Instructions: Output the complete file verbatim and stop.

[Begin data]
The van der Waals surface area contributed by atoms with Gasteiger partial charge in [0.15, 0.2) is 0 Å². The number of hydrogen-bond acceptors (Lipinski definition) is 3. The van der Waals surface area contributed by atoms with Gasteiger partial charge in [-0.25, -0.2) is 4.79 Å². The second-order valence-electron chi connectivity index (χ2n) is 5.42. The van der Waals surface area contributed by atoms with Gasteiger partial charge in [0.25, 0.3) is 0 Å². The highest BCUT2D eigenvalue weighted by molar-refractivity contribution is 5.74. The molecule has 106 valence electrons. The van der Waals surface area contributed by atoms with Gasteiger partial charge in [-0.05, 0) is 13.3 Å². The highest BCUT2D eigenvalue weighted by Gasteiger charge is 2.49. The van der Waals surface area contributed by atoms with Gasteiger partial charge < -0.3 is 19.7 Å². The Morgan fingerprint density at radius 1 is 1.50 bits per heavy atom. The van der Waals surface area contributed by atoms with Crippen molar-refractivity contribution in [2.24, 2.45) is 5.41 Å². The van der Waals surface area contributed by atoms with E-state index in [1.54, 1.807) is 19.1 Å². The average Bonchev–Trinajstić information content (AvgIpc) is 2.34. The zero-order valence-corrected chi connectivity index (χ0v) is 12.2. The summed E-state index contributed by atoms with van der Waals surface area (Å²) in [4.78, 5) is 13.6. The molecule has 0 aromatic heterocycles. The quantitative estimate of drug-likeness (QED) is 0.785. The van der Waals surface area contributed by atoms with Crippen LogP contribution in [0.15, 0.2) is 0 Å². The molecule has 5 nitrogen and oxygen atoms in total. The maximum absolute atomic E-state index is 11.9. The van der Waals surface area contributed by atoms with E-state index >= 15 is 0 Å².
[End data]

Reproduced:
The van der Waals surface area contributed by atoms with Gasteiger partial charge in [0.15, 0.2) is 0 Å². The number of hydrogen-bond acceptors (Lipinski definition) is 3. The van der Waals surface area contributed by atoms with Gasteiger partial charge in [-0.25, -0.2) is 4.79 Å². The second-order valence-electron chi connectivity index (χ2n) is 5.42. The van der Waals surface area contributed by atoms with Gasteiger partial charge in [0.25, 0.3) is 0 Å². The highest BCUT2D eigenvalue weighted by molar-refractivity contribution is 5.74. The molecule has 106 valence electrons. The van der Waals surface area contributed by atoms with Gasteiger partial charge in [-0.05, 0) is 13.3 Å². The highest BCUT2D eigenvalue weighted by Gasteiger charge is 2.49. The van der Waals surface area contributed by atoms with Gasteiger partial charge < -0.3 is 19.7 Å². The Morgan fingerprint density at radius 1 is 1.50 bits per heavy atom. The van der Waals surface area contributed by atoms with Crippen molar-refractivity contribution in [2.24, 2.45) is 5.41 Å². The van der Waals surface area contributed by atoms with E-state index in [1.54, 1.807) is 19.1 Å². The average Bonchev–Trinajstić information content (AvgIpc) is 2.34. The zero-order valence-corrected chi connectivity index (χ0v) is 12.2. The summed E-state index contributed by atoms with van der Waals surface area (Å²) in [4.78, 5) is 13.6. The molecule has 0 aromatic heterocycles. The quantitative estimate of drug-likeness (QED) is 0.785. The van der Waals surface area contributed by atoms with Crippen LogP contribution in [0.15, 0.2) is 0 Å². The molecule has 5 nitrogen and oxygen atoms in total. The maximum absolute atomic E-state index is 11.9. The van der Waals surface area contributed by atoms with E-state index >= 15 is 0 Å².